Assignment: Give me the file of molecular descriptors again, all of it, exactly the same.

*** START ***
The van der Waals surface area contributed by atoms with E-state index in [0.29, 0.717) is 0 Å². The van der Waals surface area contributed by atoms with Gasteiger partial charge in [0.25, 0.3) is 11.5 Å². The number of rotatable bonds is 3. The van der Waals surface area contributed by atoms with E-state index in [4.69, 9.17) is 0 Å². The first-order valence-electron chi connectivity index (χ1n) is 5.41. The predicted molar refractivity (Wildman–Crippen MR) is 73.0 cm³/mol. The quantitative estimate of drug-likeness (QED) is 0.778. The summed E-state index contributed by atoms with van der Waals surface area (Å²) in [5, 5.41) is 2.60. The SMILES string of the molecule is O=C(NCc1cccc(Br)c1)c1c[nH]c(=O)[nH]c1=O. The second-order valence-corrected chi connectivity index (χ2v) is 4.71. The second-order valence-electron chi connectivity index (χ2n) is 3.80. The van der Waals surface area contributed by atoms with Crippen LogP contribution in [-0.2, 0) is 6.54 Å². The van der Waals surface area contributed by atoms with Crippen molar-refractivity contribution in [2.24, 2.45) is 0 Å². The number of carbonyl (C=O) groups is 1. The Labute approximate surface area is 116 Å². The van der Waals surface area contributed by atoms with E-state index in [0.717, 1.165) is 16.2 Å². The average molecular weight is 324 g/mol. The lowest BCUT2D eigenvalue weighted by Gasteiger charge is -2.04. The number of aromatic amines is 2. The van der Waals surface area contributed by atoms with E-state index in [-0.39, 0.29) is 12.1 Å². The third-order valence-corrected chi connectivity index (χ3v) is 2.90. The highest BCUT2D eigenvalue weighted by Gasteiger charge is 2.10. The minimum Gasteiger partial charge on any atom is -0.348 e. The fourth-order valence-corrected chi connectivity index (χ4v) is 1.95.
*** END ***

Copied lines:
The van der Waals surface area contributed by atoms with E-state index in [0.29, 0.717) is 0 Å². The van der Waals surface area contributed by atoms with Gasteiger partial charge in [0.25, 0.3) is 11.5 Å². The number of rotatable bonds is 3. The van der Waals surface area contributed by atoms with E-state index in [4.69, 9.17) is 0 Å². The first-order valence-electron chi connectivity index (χ1n) is 5.41. The predicted molar refractivity (Wildman–Crippen MR) is 73.0 cm³/mol. The quantitative estimate of drug-likeness (QED) is 0.778. The summed E-state index contributed by atoms with van der Waals surface area (Å²) in [5, 5.41) is 2.60. The SMILES string of the molecule is O=C(NCc1cccc(Br)c1)c1c[nH]c(=O)[nH]c1=O. The second-order valence-corrected chi connectivity index (χ2v) is 4.71. The second-order valence-electron chi connectivity index (χ2n) is 3.80. The van der Waals surface area contributed by atoms with Crippen LogP contribution in [-0.2, 0) is 6.54 Å². The van der Waals surface area contributed by atoms with Crippen molar-refractivity contribution in [2.24, 2.45) is 0 Å². The number of carbonyl (C=O) groups is 1. The Labute approximate surface area is 116 Å². The van der Waals surface area contributed by atoms with E-state index in [0.717, 1.165) is 16.2 Å². The average molecular weight is 324 g/mol. The lowest BCUT2D eigenvalue weighted by Gasteiger charge is -2.04. The number of aromatic amines is 2. The van der Waals surface area contributed by atoms with E-state index in [-0.39, 0.29) is 12.1 Å². The third-order valence-corrected chi connectivity index (χ3v) is 2.90. The highest BCUT2D eigenvalue weighted by Gasteiger charge is 2.10. The minimum Gasteiger partial charge on any atom is -0.348 e. The fourth-order valence-corrected chi connectivity index (χ4v) is 1.95.